Book Promotion Tip of The Week #16: Get serious about Goodreads

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Update Nov. 8: I’ve signed on to read and discuss three works of fiction in two different groups on Goodreads. (Because I have so much time to read… )/(Because I’m wasting too much time on Netflix.) The books are Gilead OR Atonement (I’ve read those two and hope they pick Gilead, which is brilliant), Olive Kitteridge (interconnected short stories. I’d never heard of the author, Elizabeth Strout, but I’ve read two stories so far and they’re great) and The Blue Notebook by James Levine. The groups I’ve joined (if anyone else is interested in reading/discussing those books) are Bound Together (1,502 members; women’s group), and Literary Award Winners Fiction Book Club (83 members).

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I have been inspired to get more active on Goodreads, thanks to a six-months-old article on The Huffington Post that I just recently discovered.

There are so many blog posts and articles out there offering promotional advice for authors that it’s hard to sort the wheat from the chaff. But the information contained in “How to Become a Goodreads Power User (and why you’d want to)” by Penny C. Sansevieri sounds practical and viable.

Sansevieri points out that “the average demographic” of Goodreads “is adult female, many with college age kids and surprisingly, a whopping 81% of them are Caucasian. They are avid readers, though many are less affluent than the average Internet user so low-priced books and free books do very well on this site.” Sounds like a healthy portion of my audience – at least for The Woman Upstairs and The Whole Clove Diet – although it also sounds like the reading demographic in general. And I have seen many young and middle-aged adults (and lots of men) in Goodreads’ book discussions.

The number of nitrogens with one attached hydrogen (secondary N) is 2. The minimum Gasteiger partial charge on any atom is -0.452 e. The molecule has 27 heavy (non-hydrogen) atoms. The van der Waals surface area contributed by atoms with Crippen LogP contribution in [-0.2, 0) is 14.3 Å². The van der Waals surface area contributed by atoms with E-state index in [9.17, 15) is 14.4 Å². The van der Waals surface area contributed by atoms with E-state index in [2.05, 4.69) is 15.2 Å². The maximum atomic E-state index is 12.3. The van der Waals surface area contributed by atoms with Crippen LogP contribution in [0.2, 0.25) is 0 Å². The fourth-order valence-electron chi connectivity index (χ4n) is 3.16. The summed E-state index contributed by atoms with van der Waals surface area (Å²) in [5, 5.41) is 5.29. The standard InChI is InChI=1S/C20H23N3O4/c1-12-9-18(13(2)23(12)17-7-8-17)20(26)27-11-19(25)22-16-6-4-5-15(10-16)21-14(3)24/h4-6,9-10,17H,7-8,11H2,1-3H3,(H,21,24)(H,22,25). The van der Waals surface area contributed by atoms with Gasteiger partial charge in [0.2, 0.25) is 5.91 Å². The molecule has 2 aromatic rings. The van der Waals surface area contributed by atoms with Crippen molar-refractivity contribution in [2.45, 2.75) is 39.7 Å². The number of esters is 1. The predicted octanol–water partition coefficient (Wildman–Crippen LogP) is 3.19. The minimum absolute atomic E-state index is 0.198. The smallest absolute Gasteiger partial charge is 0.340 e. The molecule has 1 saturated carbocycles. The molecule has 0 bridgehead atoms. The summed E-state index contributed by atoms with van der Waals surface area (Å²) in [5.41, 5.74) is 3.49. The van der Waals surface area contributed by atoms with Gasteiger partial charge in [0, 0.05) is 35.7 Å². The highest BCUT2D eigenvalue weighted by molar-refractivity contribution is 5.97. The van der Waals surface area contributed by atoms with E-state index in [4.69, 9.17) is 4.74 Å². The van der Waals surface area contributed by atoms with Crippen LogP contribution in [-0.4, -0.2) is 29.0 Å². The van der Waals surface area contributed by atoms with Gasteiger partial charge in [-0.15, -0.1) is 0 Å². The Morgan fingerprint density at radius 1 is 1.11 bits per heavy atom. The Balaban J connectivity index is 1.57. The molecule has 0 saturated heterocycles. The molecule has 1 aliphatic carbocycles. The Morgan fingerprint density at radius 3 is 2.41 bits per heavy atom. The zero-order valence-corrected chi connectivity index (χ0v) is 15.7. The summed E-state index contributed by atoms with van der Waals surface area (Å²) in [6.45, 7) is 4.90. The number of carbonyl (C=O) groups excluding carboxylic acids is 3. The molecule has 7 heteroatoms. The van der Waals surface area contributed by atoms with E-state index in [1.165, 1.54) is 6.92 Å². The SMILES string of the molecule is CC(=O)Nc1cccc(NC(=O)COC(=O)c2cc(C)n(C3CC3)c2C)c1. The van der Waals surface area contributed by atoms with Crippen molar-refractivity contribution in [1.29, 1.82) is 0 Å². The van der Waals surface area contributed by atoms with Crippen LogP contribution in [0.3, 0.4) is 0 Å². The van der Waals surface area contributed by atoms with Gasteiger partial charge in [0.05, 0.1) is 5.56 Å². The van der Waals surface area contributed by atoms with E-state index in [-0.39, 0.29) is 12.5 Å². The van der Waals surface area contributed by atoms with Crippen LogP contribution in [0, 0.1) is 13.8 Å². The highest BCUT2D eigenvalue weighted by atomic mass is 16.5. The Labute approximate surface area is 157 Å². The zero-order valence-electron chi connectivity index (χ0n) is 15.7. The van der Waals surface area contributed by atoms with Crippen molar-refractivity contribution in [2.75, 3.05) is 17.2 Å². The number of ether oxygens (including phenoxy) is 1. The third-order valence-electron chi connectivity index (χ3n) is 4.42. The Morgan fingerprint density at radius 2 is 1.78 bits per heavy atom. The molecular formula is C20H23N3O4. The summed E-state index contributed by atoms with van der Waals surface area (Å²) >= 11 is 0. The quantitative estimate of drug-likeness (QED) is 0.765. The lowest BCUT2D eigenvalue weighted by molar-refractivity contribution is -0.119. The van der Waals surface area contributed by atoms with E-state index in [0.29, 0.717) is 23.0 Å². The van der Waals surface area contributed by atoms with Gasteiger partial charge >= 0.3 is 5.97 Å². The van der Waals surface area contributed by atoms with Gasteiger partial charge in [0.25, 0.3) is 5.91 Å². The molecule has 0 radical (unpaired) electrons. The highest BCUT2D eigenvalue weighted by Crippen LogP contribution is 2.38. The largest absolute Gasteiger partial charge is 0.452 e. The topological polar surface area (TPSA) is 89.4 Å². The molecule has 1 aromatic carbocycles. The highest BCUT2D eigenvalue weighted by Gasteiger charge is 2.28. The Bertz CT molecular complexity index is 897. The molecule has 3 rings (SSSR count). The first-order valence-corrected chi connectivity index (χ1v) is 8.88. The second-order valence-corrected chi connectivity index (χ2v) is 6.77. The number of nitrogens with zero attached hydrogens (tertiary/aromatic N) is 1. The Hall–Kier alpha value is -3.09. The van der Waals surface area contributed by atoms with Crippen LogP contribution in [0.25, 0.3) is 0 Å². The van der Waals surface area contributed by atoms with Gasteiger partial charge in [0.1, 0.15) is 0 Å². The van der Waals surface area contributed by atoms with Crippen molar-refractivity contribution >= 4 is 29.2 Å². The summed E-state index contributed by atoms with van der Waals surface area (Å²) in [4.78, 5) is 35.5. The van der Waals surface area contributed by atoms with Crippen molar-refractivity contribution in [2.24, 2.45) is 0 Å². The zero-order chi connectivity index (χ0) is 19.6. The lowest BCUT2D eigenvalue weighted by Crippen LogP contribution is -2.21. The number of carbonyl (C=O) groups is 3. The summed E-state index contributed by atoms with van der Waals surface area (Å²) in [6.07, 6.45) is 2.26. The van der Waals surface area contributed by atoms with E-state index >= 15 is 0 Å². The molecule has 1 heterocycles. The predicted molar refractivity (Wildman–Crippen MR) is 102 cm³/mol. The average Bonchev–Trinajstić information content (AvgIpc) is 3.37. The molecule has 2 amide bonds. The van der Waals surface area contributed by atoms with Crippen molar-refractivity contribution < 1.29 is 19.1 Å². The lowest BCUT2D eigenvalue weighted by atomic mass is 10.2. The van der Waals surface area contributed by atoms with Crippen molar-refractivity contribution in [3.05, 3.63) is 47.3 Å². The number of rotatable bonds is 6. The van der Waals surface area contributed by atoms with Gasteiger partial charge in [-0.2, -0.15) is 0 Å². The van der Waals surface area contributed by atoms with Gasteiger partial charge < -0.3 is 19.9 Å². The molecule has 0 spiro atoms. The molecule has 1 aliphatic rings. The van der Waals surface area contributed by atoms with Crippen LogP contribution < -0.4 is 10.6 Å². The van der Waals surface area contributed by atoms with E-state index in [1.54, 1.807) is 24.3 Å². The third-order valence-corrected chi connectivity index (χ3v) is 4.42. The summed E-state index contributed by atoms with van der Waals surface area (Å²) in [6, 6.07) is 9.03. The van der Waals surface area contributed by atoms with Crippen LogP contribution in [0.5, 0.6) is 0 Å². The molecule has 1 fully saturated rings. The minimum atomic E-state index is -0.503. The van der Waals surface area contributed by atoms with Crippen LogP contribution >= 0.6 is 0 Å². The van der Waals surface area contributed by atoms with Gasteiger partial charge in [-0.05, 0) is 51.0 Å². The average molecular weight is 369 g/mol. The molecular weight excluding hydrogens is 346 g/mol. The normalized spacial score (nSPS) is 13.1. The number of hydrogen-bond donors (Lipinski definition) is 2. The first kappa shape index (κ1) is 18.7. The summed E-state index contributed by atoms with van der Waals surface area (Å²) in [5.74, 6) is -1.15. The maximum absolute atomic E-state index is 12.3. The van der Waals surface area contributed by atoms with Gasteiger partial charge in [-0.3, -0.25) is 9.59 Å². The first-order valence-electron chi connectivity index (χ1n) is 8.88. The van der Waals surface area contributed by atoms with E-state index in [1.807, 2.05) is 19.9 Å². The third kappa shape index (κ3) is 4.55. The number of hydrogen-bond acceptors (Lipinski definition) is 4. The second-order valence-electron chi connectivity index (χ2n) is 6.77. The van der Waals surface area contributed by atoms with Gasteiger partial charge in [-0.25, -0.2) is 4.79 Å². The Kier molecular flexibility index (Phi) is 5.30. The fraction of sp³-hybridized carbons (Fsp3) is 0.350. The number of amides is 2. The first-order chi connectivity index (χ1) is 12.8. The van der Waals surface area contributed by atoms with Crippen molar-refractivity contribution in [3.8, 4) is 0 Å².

Sansevieri offers some concrete guidelines on how to increase your visibility on Goodreads and I intend to test drive several of them. I’ve already found that the giveaways are a great way to attract attention, although I’m not sure they translate into sales. But then I haven’t been a very consistent presence over there, so I the fault is no doubt mine.  You can’t just post a new book and then go away and expect it to attract attention to itself.

Sansevieri also suggests subscribing to two Goodreads newsletters: the Goodreads Author Newsletter, and the main Goodreads newsletter.

I have occasionally heard some grumbling from other writers about Goodreads, but I’m not sure if this came from people who were active on the site, or were only drop-in visitors as I have been. Since I am normally an avid reader (although not so much since I got hooked on Breaking Bad), I can’t see a downside to getting more involved in Goodreads. Even if it just means I end up finding more people to talk with about other people’s books, it’s a win.

If you have more experience than I do as a writer on Goodreads, I would be interested to know your thoughts about the Sansevieri article. Is it as useful as it sounds?

And if you’re on the Goodreads site, make contact. This is me.

5 responses

  1. Signed up and fooled around for ten minutes. Writer avoidance behavior! Hilliard MacBeth ________________________________________

  2. I’m probably doing it wrong, but I don’t find Goodreads effective. Like a lot of sights, there are way too many people trying to sell their wares to wary readers. If you’ve figured out how to work it, I’d love to know how.

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